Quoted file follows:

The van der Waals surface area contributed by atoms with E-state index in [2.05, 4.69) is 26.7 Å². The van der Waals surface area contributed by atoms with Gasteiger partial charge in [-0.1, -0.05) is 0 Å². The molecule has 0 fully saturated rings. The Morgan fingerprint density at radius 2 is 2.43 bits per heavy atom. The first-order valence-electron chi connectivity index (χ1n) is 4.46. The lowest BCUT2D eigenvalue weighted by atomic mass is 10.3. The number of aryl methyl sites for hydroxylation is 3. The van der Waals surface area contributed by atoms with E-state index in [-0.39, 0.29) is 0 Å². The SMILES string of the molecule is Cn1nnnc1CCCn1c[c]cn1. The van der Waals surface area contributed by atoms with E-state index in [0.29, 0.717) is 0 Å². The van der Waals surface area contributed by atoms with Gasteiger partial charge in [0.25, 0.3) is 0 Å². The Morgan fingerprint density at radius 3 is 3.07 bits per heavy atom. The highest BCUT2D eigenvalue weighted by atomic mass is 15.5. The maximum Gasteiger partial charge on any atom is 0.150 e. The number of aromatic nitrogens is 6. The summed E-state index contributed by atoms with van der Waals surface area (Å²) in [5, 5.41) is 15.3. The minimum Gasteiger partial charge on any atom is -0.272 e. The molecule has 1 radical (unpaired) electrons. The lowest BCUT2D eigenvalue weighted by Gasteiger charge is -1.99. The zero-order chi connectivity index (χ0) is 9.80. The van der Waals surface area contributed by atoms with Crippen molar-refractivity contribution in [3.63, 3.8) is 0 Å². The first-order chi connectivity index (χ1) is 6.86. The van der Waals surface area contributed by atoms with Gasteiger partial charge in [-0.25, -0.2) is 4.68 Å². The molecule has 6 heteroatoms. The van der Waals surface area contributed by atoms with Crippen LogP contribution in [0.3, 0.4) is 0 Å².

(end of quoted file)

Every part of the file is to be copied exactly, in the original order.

The van der Waals surface area contributed by atoms with E-state index in [2.05, 4.69) is 26.7 Å². The van der Waals surface area contributed by atoms with Gasteiger partial charge in [-0.1, -0.05) is 0 Å². The molecule has 0 fully saturated rings. The Morgan fingerprint density at radius 2 is 2.43 bits per heavy atom. The first-order valence-electron chi connectivity index (χ1n) is 4.46. The lowest BCUT2D eigenvalue weighted by atomic mass is 10.3. The number of aryl methyl sites for hydroxylation is 3. The van der Waals surface area contributed by atoms with E-state index in [-0.39, 0.29) is 0 Å². The SMILES string of the molecule is Cn1nnnc1CCCn1c[c]cn1. The van der Waals surface area contributed by atoms with E-state index in [0.29, 0.717) is 0 Å². The van der Waals surface area contributed by atoms with Gasteiger partial charge in [0.25, 0.3) is 0 Å². The Morgan fingerprint density at radius 3 is 3.07 bits per heavy atom. The highest BCUT2D eigenvalue weighted by atomic mass is 15.5. The maximum Gasteiger partial charge on any atom is 0.150 e. The number of aromatic nitrogens is 6. The summed E-state index contributed by atoms with van der Waals surface area (Å²) in [5, 5.41) is 15.3. The minimum Gasteiger partial charge on any atom is -0.272 e. The molecule has 1 radical (unpaired) electrons. The lowest BCUT2D eigenvalue weighted by Gasteiger charge is -1.99. The zero-order chi connectivity index (χ0) is 9.80. The van der Waals surface area contributed by atoms with Crippen molar-refractivity contribution in [3.63, 3.8) is 0 Å². The first-order chi connectivity index (χ1) is 6.86. The van der Waals surface area contributed by atoms with Gasteiger partial charge in [-0.25, -0.2) is 4.68 Å². The molecule has 6 heteroatoms. The van der Waals surface area contributed by atoms with Crippen LogP contribution in [0.3, 0.4) is 0 Å².